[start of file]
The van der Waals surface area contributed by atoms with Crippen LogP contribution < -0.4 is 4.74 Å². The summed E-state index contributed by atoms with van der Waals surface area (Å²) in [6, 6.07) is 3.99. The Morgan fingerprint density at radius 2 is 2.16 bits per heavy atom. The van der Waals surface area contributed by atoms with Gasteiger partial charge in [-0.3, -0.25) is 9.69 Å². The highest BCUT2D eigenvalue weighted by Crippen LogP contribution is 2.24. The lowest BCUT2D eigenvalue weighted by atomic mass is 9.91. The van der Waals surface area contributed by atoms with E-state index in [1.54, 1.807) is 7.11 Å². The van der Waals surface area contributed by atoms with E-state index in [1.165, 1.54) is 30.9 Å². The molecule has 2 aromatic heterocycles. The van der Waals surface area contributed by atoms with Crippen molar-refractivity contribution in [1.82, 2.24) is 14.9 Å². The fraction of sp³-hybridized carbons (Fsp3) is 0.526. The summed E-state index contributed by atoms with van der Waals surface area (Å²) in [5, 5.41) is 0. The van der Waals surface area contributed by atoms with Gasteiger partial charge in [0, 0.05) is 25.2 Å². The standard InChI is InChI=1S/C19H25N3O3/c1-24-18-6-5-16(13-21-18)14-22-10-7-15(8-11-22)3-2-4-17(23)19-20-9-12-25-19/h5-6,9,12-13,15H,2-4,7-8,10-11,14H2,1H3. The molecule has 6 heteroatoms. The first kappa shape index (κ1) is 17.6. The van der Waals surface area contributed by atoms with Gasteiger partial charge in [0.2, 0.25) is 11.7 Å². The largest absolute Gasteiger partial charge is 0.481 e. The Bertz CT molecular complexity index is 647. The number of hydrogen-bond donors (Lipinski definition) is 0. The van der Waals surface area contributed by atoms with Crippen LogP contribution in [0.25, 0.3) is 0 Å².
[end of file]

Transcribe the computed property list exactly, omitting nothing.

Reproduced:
The van der Waals surface area contributed by atoms with Crippen LogP contribution < -0.4 is 4.74 Å². The summed E-state index contributed by atoms with van der Waals surface area (Å²) in [6, 6.07) is 3.99. The Morgan fingerprint density at radius 2 is 2.16 bits per heavy atom. The van der Waals surface area contributed by atoms with Gasteiger partial charge in [-0.3, -0.25) is 9.69 Å². The highest BCUT2D eigenvalue weighted by Crippen LogP contribution is 2.24. The lowest BCUT2D eigenvalue weighted by atomic mass is 9.91. The van der Waals surface area contributed by atoms with E-state index in [1.54, 1.807) is 7.11 Å². The van der Waals surface area contributed by atoms with E-state index in [1.165, 1.54) is 30.9 Å². The molecule has 2 aromatic heterocycles. The van der Waals surface area contributed by atoms with Crippen molar-refractivity contribution in [1.82, 2.24) is 14.9 Å². The fraction of sp³-hybridized carbons (Fsp3) is 0.526. The summed E-state index contributed by atoms with van der Waals surface area (Å²) in [5, 5.41) is 0. The van der Waals surface area contributed by atoms with Gasteiger partial charge in [0, 0.05) is 25.2 Å². The standard InChI is InChI=1S/C19H25N3O3/c1-24-18-6-5-16(13-21-18)14-22-10-7-15(8-11-22)3-2-4-17(23)19-20-9-12-25-19/h5-6,9,12-13,15H,2-4,7-8,10-11,14H2,1H3. The molecule has 6 heteroatoms. The first kappa shape index (κ1) is 17.6. The van der Waals surface area contributed by atoms with Gasteiger partial charge in [0.2, 0.25) is 11.7 Å². The largest absolute Gasteiger partial charge is 0.481 e. The Bertz CT molecular complexity index is 647. The number of hydrogen-bond donors (Lipinski definition) is 0. The van der Waals surface area contributed by atoms with Crippen LogP contribution in [0.25, 0.3) is 0 Å².